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Friday, 09 May 2008 07:35

Are Cars of the future running on sugar?

Written by David Stellmack

Image

Home ethanol product uses yeast and sugar to make fuel


A Los Gatos, California company known as E-Fuel Corporation has created the EFuel100 MicroFueler, which it is calling "earth’s first home ethanol product." It resembles a bulky washing machine  and works similarly:  it hooks up to a water source, a power source, and a waste water disposal outlet--"just like a washing machine," according to Floyd Butterfield, E-Fuel's Vice President of Biofuels and Technology.

The MicroFueler must first be loaded with yeast, water, and sugar "feedstock" (sugar not intended for human consumption) and then allowed to ferment and be processed into ethanol.  Once the process is complete, the consumer can hook the MicroFueler to a car and dispense ethanol just like a gas pump using electricity.

The company was founded by its CEO, Tom Quinn, in 2007. He indicated in a press release that, “E-Fuel will have a profound impact on the way we obtain and consume fuel, not unlike the paradigm shift that occurred in the 80s from the mainframe computer to the PC.  Just as the PC brought desktop computing to the home, E-Fuel will bring the filling station to the home. Making local sugar-based ethanol fuel production possible, E-Fuel can solve the commercial ethanol transportation and pump station problems while providing consumers lower cost fuel due to micro-efficiencies.”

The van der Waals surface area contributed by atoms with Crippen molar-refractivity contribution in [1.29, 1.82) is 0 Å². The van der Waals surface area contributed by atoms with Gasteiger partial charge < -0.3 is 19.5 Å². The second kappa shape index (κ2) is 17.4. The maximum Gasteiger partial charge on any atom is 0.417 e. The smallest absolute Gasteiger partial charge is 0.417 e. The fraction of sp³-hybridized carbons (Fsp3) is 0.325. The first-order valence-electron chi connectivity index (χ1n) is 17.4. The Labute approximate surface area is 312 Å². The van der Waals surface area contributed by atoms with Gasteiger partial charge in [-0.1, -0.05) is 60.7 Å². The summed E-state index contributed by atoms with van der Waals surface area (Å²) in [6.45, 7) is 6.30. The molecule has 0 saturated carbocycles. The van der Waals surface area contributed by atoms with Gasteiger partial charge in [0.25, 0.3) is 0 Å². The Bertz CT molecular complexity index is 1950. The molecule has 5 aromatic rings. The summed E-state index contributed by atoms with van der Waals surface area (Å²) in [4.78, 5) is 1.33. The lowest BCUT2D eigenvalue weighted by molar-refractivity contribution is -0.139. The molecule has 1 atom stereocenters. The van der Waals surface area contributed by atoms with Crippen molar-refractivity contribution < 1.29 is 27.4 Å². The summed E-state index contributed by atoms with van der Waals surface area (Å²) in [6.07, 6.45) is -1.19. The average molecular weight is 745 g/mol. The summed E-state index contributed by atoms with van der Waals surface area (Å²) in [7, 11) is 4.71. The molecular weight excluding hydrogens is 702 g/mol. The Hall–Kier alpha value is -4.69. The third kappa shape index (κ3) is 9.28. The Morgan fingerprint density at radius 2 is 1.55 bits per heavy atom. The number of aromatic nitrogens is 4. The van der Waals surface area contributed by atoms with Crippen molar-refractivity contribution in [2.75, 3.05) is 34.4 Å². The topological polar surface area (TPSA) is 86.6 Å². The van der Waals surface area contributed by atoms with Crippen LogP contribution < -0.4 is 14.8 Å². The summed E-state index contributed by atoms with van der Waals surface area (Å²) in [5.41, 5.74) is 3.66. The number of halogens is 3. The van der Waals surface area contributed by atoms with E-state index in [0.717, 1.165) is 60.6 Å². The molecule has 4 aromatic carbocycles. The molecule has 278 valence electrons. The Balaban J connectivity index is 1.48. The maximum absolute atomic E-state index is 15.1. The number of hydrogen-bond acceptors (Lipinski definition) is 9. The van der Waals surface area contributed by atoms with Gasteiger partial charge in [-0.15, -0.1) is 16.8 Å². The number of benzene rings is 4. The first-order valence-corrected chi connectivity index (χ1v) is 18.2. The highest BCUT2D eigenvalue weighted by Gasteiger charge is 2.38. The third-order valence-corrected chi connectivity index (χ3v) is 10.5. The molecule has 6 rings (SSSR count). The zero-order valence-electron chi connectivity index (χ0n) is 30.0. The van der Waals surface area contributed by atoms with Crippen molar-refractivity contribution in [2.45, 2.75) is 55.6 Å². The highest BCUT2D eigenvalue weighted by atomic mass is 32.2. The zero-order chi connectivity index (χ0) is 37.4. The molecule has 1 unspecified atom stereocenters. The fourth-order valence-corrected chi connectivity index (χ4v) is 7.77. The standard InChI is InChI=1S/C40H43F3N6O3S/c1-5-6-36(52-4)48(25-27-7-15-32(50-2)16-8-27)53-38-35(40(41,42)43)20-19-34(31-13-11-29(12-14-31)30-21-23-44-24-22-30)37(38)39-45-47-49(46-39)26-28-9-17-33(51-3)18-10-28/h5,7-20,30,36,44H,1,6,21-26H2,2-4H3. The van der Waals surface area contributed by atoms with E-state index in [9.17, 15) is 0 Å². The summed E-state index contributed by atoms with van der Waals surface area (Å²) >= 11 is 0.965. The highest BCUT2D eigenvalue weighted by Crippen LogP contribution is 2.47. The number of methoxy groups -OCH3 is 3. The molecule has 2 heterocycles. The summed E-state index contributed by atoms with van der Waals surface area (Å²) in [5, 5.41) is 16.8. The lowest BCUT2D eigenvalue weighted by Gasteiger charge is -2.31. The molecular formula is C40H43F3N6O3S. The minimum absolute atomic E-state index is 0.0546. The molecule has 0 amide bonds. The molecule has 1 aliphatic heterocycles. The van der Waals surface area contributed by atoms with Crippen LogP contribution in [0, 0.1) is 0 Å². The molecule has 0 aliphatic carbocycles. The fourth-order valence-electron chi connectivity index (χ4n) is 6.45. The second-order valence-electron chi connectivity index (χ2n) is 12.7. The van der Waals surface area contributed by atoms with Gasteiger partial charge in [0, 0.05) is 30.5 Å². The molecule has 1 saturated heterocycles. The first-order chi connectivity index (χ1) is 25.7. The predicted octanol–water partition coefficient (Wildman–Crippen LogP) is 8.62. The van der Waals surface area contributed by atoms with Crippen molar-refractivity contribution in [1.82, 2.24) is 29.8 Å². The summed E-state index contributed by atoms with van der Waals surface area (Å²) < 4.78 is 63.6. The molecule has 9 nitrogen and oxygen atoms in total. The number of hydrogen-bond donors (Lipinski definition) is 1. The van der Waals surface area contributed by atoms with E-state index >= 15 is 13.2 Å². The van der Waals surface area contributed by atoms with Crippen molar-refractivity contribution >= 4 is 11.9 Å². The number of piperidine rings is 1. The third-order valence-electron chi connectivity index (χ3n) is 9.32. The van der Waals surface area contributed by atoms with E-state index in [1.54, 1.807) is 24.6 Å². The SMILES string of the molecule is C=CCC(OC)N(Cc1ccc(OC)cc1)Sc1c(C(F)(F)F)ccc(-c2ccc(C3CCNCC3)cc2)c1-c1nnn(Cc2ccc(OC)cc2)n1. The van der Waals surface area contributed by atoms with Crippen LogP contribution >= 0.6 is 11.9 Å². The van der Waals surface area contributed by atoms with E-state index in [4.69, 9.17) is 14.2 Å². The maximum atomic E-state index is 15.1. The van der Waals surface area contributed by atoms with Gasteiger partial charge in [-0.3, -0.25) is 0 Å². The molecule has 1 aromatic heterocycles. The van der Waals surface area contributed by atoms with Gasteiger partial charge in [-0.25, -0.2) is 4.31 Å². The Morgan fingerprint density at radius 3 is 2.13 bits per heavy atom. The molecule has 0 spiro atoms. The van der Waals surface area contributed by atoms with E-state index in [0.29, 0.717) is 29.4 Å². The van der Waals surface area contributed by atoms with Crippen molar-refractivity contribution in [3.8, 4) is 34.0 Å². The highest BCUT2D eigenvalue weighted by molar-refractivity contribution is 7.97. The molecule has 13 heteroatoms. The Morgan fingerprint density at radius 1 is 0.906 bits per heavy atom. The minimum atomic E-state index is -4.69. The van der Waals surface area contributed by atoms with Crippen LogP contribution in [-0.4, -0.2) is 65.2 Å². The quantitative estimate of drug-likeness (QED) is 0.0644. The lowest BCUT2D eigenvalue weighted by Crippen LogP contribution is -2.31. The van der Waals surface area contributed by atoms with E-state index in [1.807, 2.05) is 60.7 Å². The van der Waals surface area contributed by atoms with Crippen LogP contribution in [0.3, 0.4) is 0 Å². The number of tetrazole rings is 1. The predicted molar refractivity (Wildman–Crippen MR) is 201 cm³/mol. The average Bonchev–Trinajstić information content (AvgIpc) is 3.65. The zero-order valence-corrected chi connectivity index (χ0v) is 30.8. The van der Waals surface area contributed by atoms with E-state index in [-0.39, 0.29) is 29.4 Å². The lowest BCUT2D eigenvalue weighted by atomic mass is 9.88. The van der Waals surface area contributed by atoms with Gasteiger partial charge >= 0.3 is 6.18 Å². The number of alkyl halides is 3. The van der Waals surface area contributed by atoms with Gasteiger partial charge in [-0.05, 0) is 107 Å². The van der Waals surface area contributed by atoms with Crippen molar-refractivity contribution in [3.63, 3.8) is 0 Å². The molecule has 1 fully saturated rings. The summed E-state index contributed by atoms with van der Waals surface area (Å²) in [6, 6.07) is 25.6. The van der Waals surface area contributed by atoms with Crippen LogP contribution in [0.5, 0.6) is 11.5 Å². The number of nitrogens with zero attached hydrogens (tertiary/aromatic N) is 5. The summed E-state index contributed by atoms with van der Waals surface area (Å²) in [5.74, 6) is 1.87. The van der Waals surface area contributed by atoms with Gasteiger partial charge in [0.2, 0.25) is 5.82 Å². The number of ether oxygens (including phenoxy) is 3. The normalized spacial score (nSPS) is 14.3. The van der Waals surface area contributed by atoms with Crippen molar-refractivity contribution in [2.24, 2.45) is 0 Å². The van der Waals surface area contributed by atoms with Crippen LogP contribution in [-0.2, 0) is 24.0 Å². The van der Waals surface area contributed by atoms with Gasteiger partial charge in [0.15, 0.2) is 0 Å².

Quinn went on to say, “Henry Ford started the automobile revolution using ethanol, predicting that this renewable and accessible fuel would become the ‘fuel of the future.’ If not for the Prohibition laws in the 1920 and the subsequent rise of the oil industry, ethanol may never have lost its public appeal.”

The MicroFueler is not cheap: it is priced at $9,995, but there will likely be carbon tax credits and ethanol incentives available from states and the federal government in the future that will help subsidize the price.  The company claims that ethanol can be produced by the EFuel 100 MicroFueler for less than $1.00/gallon.  And they claim that breweries, restaurants and bars can re-use discarded alcoholic beverages to create ethanol for as little as $.10/gallon.  Now we’re talking the ultimate recycling!!

E-Fuel says the MicroFuelers are available for pre-order now upon payment of a deposit, and will ship in Q4 of 2008.  The Efuel100 MicroFueler is available in the U.S. and will also be distributed to Brazil and China.

Read more here.

Last modified on Friday, 09 May 2008 09:22

David Stellmack

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